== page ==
Passive cooling structures integrated into the floor of the device then carry away the heat, causing the water vapor to condense into droplets. As the growing droplets merge, they naturally jump off the hydrophobic floor and back up into the ceiling beneath the hotspot, and the process repeats itself. This happens independent of gravity and regardless of orientation, even if the device is upside-down.More details can be read at Duke's website.
The technology has many advantages over existing cooling techniques. Thermoelectric coolers that act as tiny refrigerators cannot target random hotspot locations, making them inefficient for use over large areas. Other approaches can target moving hotspots, but require additional power inputs, which also leads to inefficiencies.
A schematic of how the new jumping droplets electronics cooling system works The jumping-droplet cooling technology also has a built-in mechanism for vertical heat escape, which is a major advantage over today’s heat spreaders that mostly dissipate heat in a single plane.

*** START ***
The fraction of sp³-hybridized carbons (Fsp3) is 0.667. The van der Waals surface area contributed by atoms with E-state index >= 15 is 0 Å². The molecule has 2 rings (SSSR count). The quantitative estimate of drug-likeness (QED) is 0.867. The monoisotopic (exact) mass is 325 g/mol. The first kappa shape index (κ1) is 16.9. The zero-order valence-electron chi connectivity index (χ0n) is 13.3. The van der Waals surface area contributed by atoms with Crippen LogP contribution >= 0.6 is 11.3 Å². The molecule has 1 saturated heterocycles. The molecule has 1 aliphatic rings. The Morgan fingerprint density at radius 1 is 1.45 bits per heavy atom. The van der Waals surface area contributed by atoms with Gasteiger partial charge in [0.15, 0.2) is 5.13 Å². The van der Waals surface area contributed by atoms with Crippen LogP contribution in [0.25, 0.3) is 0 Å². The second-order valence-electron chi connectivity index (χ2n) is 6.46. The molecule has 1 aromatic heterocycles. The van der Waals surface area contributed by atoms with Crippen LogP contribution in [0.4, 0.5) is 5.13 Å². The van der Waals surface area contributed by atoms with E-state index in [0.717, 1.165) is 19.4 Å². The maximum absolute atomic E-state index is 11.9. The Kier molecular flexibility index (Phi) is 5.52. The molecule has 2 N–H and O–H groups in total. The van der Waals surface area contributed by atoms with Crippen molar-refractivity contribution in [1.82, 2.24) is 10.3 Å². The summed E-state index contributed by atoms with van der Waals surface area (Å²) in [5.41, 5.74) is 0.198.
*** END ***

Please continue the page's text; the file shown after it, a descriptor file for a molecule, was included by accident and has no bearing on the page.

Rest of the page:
Duke University develops droplet-based cooling technique for microchip hotspots
Posted on Thursday, Apr 06 2017 @ 14:31 CEST by Thomas De Maesschalck
Duke University engineers came up with a new technology to cool hotspots in microchips. The technique, which was created in cooperation with Intel engineers, involves droplets that jump toward thermal hotspots to bring cooling where it is needed most. It relies on a vapor chamber with a super-hydrophobic floor with a sponge-like ceiling. The jumping-droplet technology promises to beat existing heatspreaders but more work is required as they're still struggling with finding materials that can work with high-heat vapor over the long term.